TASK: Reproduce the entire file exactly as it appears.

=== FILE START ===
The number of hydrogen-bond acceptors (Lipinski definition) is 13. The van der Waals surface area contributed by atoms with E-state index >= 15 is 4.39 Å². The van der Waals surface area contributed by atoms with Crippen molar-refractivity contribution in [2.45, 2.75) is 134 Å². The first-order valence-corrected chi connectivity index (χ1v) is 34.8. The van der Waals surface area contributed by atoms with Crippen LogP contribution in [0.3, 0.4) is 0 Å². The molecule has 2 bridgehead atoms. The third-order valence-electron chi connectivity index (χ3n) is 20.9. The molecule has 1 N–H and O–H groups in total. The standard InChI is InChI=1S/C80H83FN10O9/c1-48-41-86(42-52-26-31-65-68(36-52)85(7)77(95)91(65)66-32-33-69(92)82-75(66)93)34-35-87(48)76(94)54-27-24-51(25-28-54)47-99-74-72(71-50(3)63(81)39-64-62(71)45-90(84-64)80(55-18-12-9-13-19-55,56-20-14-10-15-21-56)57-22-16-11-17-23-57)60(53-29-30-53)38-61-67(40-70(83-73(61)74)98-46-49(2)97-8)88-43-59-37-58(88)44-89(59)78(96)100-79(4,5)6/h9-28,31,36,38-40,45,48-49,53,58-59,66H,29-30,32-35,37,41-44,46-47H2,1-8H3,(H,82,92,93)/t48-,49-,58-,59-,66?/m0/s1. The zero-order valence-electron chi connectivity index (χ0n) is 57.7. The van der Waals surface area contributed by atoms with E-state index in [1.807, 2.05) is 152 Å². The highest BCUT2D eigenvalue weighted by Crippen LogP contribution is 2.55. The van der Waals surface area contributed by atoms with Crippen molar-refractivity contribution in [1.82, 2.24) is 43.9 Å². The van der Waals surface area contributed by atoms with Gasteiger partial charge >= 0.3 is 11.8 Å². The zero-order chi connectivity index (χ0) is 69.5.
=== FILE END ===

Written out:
The number of hydrogen-bond acceptors (Lipinski definition) is 13. The van der Waals surface area contributed by atoms with E-state index >= 15 is 4.39 Å². The van der Waals surface area contributed by atoms with Crippen molar-refractivity contribution in [2.45, 2.75) is 134 Å². The first-order valence-corrected chi connectivity index (χ1v) is 34.8. The van der Waals surface area contributed by atoms with Crippen LogP contribution in [0.3, 0.4) is 0 Å². The molecule has 2 bridgehead atoms. The third-order valence-electron chi connectivity index (χ3n) is 20.9. The molecule has 1 N–H and O–H groups in total. The standard InChI is InChI=1S/C80H83FN10O9/c1-48-41-86(42-52-26-31-65-68(36-52)85(7)77(95)91(65)66-32-33-69(92)82-75(66)93)34-35-87(48)76(94)54-27-24-51(25-28-54)47-99-74-72(71-50(3)63(81)39-64-62(71)45-90(84-64)80(55-18-12-9-13-19-55,56-20-14-10-15-21-56)57-22-16-11-17-23-57)60(53-29-30-53)38-61-67(40-70(83-73(61)74)98-46-49(2)97-8)88-43-59-37-58(88)44-89(59)78(96)100-79(4,5)6/h9-28,31,36,38-40,45,48-49,53,58-59,66H,29-30,32-35,37,41-44,46-47H2,1-8H3,(H,82,92,93)/t48-,49-,58-,59-,66?/m0/s1. The zero-order valence-electron chi connectivity index (χ0n) is 57.7. The van der Waals surface area contributed by atoms with E-state index in [1.807, 2.05) is 152 Å². The highest BCUT2D eigenvalue weighted by Crippen LogP contribution is 2.55. The van der Waals surface area contributed by atoms with Crippen molar-refractivity contribution in [1.82, 2.24) is 43.9 Å². The van der Waals surface area contributed by atoms with Gasteiger partial charge >= 0.3 is 11.8 Å². The zero-order chi connectivity index (χ0) is 69.5.